Accurate Electric Motor Performance with Multiphysics Simulation
Multiphysics simulation is critical when predicting performance of a design in which many physics interact. ANSYS has a wide array of multiphysics solutions to gain insight into the issues: for example, fluid–structure interactions (FSI) capabilities for thermal as well as fluid force/structure displacement studies for weakly or strongly coupled systems (one-way or two-way). Multiphysics interactions in electric motors include electromagnetic losses and thermal management:
- The magnetic field in the magnetic material heats the material. The heat loss can be predicted by a low frequency simulation tool (in this case, ANSYS Maxwell).
- This heat is diffused and the system is cooled by air, water or both. This thermal management simulation can be simulated by a CFD tool (ANSYS Fluent).
- Thermal management performance impacts the magnetic material temperature, which in turns impacts electric motor performance.
If you conduct a single-physics simulation, you can only assume (but not be certain) the magnetic material temperature which can lead to errors in predicting electric motor performance. In this example, it is as much as 18 percent error.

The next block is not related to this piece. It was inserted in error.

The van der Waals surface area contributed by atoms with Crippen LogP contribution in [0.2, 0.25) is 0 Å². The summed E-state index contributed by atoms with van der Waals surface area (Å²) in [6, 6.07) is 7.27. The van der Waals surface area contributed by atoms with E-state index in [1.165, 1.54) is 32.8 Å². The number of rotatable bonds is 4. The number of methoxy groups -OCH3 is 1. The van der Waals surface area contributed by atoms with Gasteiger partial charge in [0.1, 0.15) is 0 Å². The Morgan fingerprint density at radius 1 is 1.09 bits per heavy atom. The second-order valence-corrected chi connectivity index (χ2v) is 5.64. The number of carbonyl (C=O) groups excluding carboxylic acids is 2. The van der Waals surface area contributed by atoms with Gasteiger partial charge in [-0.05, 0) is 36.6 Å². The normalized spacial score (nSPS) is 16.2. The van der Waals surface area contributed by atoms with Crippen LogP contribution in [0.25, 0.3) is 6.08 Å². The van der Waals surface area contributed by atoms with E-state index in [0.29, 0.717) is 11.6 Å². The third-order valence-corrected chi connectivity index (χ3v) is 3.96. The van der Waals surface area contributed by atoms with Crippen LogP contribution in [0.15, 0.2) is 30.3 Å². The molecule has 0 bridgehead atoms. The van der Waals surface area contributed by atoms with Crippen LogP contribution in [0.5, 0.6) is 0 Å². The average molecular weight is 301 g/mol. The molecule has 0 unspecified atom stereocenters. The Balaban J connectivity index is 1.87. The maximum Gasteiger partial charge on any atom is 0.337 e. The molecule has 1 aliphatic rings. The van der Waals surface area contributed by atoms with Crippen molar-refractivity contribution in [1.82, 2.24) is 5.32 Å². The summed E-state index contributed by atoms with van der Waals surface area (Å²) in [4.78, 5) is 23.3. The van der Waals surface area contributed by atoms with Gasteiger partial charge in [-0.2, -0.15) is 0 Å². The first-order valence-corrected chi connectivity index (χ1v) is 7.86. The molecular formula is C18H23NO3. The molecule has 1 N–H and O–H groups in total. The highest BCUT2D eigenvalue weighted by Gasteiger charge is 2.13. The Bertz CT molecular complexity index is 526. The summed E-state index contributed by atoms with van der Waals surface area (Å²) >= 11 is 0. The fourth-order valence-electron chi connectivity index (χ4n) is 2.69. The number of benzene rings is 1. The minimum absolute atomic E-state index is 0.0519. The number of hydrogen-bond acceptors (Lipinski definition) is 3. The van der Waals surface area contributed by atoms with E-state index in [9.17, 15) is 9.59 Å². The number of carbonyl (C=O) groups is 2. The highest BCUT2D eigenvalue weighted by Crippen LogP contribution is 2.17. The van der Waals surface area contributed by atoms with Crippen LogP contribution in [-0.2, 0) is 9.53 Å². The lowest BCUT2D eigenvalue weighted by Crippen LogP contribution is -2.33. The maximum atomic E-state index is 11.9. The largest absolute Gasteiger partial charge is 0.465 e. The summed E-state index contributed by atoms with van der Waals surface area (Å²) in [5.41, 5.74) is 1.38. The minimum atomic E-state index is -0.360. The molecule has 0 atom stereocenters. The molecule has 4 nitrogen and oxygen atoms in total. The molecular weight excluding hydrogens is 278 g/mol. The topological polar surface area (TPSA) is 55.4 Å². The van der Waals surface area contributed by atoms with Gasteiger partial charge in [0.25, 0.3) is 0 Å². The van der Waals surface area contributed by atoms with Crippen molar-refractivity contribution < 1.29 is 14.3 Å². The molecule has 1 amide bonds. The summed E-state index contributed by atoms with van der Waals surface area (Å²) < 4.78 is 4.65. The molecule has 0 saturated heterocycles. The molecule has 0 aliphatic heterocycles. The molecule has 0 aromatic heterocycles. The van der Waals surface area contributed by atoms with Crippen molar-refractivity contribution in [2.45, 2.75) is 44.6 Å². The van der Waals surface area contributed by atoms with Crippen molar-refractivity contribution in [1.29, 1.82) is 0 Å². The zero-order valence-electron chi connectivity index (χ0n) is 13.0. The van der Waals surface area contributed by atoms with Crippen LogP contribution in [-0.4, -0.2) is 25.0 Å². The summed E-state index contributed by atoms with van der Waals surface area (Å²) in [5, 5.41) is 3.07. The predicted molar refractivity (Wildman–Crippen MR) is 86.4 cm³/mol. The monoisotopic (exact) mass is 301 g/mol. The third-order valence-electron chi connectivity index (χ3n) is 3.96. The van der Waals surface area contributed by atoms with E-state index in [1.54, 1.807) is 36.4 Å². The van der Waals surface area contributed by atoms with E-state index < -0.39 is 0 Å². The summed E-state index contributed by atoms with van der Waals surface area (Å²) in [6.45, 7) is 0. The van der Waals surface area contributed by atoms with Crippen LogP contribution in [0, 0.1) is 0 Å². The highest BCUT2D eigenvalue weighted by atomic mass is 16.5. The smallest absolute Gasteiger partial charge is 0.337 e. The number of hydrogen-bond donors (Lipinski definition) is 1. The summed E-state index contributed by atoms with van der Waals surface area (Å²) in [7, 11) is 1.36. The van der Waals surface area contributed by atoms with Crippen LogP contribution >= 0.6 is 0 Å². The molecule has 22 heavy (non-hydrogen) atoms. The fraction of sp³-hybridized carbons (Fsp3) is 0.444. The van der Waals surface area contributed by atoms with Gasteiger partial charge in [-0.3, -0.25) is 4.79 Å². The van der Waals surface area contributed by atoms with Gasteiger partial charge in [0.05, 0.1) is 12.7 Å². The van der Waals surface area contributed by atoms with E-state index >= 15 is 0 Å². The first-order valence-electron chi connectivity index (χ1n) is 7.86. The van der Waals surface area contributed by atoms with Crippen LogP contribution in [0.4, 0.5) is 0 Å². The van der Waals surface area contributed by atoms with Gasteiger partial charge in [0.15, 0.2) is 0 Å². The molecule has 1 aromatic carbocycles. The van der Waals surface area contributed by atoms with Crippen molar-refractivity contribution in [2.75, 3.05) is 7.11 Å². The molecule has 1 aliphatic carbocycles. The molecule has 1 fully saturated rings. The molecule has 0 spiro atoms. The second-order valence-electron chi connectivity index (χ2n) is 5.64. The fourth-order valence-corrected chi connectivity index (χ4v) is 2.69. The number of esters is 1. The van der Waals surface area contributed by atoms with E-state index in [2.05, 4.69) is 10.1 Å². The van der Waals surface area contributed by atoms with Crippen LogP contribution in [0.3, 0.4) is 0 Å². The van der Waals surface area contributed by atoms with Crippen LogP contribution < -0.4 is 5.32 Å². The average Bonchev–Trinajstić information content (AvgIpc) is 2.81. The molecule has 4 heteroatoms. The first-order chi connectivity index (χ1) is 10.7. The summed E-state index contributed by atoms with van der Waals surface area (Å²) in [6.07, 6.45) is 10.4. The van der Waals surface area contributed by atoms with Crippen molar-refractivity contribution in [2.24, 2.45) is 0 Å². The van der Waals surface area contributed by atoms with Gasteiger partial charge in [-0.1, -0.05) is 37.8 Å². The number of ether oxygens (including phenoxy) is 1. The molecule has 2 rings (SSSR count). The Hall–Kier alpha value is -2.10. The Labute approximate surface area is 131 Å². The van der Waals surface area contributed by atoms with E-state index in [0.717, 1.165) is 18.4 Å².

Managing such simulations can be complex if you do not have tools to connect them. ANSYS offers a state-of-the-art solution to this challenge:
- 2-D or 3-D? ANSYS Maxwell low-frequency simulation can be performed in either 2-D or 3-D. Whatever strategy you pursue, you can map heat losses to the 3-D CFD simulation in ANSYS Fluent.
- Steady or unsteady? The time scale of the thermal management simulation is much larger than the electric motor time scale (seconds vs. milliseconds). Simply running a fully coupled unsteady multiphysics simulation is time prohibitive. The solution is to run an unsteady Maxwell low-frequency simulation, time average the heat losses, and perform a steady CFD simulation in ANSYS Fluent.
- How do you easily manage the multiphysics simulation? Passing the information from one physics solver to the other then interpolating the results when needed can be daunting. ANSYS Workbench solves these challenges by automating these complex tasks. Multiphysics simulations can be created simply by dragging and dropping the key simulation tools in the ANSYS Workbench environment window.